Adolf Dehn was one of the few mid-20th-century artists to build an international reputation for lithography. Born in Minnesota, he studied at the Minneapolis School of Art and then received a one year scholarship to the Art Students League in New York. He spent most of the 1920s working in Europe, mainly in Vienna, before returning to the U.S., though he periodically spent time abroad throughout his life. Dehn was a highly regarded watercolorist and lithographer and received many honors and awards; he was an associate of the National Academy of the Design and a two-time recipient of the Guggenheim Fellowship (1939 and 1951). From 1934 he produced work for Associated American Artists, an organization founded to produce and market fine art prints nationwide. His lengthy exhibition record includes the Museum of Modern Art, the Metropolitan Museum of Art, the Whitney Museum, and the Art Institute of Chicago, all of which have his work in their collections. He exhibited internationally and his works are in many other public and private collections. Dehn also authored instructional art books on watercolor painting and lithography.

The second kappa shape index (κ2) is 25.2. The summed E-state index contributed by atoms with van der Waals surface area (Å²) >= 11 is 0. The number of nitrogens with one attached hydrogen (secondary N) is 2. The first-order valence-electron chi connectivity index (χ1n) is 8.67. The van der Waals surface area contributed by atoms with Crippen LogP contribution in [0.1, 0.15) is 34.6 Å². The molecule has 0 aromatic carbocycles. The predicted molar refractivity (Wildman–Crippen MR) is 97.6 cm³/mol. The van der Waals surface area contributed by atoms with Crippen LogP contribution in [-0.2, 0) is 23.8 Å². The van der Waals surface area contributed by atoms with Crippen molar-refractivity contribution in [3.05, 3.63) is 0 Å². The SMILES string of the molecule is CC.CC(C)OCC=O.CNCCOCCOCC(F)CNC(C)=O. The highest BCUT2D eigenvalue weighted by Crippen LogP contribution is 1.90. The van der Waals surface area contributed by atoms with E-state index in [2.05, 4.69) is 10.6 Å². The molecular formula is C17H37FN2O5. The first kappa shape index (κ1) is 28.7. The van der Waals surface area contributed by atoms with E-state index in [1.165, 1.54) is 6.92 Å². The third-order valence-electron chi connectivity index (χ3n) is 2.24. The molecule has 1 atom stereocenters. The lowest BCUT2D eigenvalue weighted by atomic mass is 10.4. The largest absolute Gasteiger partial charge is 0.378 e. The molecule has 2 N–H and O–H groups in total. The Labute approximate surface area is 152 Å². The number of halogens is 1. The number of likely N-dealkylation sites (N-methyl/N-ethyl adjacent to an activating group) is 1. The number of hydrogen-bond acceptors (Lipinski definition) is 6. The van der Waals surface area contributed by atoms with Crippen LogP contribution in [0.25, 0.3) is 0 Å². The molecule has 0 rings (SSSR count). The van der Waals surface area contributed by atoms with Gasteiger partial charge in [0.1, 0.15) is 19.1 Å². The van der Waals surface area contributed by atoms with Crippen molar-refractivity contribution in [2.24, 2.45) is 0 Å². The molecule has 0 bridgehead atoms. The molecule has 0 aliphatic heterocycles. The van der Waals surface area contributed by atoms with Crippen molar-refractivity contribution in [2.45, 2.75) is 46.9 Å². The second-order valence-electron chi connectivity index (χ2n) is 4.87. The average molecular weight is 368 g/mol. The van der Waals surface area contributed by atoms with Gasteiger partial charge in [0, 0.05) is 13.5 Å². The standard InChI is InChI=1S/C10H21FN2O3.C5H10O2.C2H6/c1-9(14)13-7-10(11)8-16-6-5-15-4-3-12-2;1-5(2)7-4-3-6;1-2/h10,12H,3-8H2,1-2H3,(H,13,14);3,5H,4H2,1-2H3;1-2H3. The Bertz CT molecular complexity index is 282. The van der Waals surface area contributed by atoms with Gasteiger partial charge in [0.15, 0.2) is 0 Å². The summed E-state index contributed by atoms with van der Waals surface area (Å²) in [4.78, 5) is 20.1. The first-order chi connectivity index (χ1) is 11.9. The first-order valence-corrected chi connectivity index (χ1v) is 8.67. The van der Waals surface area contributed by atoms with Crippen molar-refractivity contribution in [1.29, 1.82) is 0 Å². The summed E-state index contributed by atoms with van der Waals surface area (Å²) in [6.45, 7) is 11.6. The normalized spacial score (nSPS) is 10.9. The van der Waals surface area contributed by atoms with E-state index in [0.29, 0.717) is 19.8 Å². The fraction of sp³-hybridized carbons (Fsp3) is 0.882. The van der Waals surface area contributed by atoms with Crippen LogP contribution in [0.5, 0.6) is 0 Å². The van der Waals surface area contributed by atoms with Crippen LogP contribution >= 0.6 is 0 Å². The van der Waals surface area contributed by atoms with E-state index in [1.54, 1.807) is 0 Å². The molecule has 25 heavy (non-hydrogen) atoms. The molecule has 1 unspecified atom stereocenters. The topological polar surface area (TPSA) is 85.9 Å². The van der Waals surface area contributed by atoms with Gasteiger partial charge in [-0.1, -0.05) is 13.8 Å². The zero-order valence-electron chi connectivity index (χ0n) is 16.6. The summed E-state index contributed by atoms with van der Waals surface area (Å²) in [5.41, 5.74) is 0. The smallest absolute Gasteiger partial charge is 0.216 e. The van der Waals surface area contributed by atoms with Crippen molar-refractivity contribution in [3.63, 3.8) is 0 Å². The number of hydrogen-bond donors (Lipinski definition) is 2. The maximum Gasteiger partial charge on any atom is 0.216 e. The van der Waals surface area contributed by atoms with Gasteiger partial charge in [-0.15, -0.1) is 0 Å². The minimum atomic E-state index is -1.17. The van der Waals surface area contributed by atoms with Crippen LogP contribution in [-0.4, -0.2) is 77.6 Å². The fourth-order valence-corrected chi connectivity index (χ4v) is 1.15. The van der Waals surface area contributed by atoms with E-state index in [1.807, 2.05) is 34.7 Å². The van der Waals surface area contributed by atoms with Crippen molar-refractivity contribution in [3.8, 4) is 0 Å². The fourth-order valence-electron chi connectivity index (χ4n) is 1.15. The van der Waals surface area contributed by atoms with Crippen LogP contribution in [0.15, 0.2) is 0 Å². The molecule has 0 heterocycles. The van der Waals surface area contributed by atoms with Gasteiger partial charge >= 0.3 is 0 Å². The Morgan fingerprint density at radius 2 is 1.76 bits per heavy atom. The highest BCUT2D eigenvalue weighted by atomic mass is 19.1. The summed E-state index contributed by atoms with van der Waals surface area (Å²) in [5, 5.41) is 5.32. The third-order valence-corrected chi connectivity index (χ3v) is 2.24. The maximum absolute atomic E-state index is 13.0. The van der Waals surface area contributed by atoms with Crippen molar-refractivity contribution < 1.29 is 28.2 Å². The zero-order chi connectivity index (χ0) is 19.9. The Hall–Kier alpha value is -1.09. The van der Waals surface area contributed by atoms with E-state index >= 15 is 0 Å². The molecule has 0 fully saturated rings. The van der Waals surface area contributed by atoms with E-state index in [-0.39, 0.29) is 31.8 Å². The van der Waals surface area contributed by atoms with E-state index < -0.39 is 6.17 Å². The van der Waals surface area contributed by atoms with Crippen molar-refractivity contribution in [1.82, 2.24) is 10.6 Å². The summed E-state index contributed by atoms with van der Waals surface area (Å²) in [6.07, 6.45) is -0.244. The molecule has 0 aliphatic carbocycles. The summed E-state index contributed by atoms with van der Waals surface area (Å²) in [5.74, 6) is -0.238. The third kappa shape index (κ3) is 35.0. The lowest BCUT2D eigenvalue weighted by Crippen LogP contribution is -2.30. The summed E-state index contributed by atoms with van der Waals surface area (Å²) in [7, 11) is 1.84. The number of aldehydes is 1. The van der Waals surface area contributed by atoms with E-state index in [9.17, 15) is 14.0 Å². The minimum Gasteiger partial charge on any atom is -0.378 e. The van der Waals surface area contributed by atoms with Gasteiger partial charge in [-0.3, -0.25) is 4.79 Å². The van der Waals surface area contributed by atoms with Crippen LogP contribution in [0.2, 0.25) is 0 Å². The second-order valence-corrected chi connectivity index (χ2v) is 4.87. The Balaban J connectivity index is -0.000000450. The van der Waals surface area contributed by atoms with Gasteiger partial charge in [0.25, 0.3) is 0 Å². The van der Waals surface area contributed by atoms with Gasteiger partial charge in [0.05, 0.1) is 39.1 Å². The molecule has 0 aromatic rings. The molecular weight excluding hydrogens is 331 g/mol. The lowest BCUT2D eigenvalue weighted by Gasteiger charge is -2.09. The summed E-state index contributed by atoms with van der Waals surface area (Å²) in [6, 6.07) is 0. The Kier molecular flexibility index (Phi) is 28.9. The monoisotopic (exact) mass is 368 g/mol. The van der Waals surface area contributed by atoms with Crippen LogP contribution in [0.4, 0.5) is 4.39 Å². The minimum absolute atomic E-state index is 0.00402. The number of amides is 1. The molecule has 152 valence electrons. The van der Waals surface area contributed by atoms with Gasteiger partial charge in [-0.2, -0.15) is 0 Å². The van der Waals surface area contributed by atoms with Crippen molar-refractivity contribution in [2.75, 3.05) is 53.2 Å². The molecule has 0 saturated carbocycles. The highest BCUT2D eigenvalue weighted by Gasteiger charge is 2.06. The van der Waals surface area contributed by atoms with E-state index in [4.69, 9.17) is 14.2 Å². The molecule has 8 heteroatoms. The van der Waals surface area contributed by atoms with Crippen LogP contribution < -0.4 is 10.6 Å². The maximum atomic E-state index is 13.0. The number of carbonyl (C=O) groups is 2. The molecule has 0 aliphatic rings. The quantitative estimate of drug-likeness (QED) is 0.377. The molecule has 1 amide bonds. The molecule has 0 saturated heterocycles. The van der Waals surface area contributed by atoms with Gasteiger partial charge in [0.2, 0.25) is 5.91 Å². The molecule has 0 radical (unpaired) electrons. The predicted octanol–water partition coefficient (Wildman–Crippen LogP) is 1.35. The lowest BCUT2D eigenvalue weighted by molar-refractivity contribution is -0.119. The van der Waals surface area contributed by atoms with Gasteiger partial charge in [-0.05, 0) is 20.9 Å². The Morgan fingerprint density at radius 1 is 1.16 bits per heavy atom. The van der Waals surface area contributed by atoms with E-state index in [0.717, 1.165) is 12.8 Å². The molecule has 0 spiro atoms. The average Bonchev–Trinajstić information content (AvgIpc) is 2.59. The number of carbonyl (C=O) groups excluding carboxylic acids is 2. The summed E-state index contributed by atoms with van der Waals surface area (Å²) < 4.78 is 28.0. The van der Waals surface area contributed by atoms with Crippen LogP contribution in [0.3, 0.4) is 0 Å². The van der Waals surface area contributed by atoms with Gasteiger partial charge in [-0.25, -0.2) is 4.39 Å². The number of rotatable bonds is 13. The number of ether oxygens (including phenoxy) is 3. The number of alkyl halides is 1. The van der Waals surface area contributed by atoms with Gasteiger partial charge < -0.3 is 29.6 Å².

Condition: Generally very good with the usual overall light toning and wear. Accompanied by original Associated American Artists label (shown above).
Gilbert, Dorothy B., ed. Who’s Who in American Art. New York: American Federation of Arts and R.R. Bowker, 1959. p. 141.
Lumsdaine, Joycelyn Pang & O’Sullivan, Thomas, The Prints of Adolf Dehn A Catalogue Raisonne, Minnnesota: Minnesota Historical Society, 1987. No. 432.